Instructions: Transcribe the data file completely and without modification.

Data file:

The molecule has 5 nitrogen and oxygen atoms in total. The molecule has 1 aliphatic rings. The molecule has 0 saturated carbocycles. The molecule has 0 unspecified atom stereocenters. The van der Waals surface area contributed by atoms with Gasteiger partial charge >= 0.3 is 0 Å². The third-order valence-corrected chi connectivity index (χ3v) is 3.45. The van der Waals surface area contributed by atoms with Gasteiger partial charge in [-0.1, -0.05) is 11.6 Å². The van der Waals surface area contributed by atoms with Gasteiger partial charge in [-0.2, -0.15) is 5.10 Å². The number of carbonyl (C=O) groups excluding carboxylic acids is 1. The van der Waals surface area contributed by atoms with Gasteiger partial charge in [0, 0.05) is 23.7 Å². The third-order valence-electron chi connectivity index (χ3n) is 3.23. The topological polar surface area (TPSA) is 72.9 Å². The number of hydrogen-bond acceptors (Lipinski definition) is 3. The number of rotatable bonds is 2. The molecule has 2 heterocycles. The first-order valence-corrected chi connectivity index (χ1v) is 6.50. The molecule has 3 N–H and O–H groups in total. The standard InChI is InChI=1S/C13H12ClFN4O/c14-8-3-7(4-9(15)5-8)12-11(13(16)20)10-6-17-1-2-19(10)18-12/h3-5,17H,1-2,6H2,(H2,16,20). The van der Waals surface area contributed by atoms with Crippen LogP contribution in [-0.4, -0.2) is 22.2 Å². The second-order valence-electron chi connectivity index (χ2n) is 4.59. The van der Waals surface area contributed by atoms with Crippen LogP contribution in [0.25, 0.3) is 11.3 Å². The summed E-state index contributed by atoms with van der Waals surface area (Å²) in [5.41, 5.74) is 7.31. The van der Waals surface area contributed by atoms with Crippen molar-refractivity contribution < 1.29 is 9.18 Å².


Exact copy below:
The molecule has 5 nitrogen and oxygen atoms in total. The molecule has 1 aliphatic rings. The molecule has 0 saturated carbocycles. The molecule has 0 unspecified atom stereocenters. The van der Waals surface area contributed by atoms with Gasteiger partial charge >= 0.3 is 0 Å². The third-order valence-corrected chi connectivity index (χ3v) is 3.45. The van der Waals surface area contributed by atoms with Gasteiger partial charge in [-0.1, -0.05) is 11.6 Å². The van der Waals surface area contributed by atoms with Gasteiger partial charge in [-0.2, -0.15) is 5.10 Å². The number of carbonyl (C=O) groups excluding carboxylic acids is 1. The van der Waals surface area contributed by atoms with Gasteiger partial charge in [0, 0.05) is 23.7 Å². The third-order valence-electron chi connectivity index (χ3n) is 3.23. The topological polar surface area (TPSA) is 72.9 Å². The number of hydrogen-bond acceptors (Lipinski definition) is 3. The number of rotatable bonds is 2. The molecule has 2 heterocycles. The first-order valence-corrected chi connectivity index (χ1v) is 6.50. The molecule has 3 N–H and O–H groups in total. The standard InChI is InChI=1S/C13H12ClFN4O/c14-8-3-7(4-9(15)5-8)12-11(13(16)20)10-6-17-1-2-19(10)18-12/h3-5,17H,1-2,6H2,(H2,16,20). The van der Waals surface area contributed by atoms with Crippen LogP contribution in [-0.4, -0.2) is 22.2 Å². The second-order valence-electron chi connectivity index (χ2n) is 4.59. The van der Waals surface area contributed by atoms with Crippen LogP contribution in [0.25, 0.3) is 11.3 Å². The summed E-state index contributed by atoms with van der Waals surface area (Å²) in [5.41, 5.74) is 7.31. The van der Waals surface area contributed by atoms with Crippen molar-refractivity contribution < 1.29 is 9.18 Å².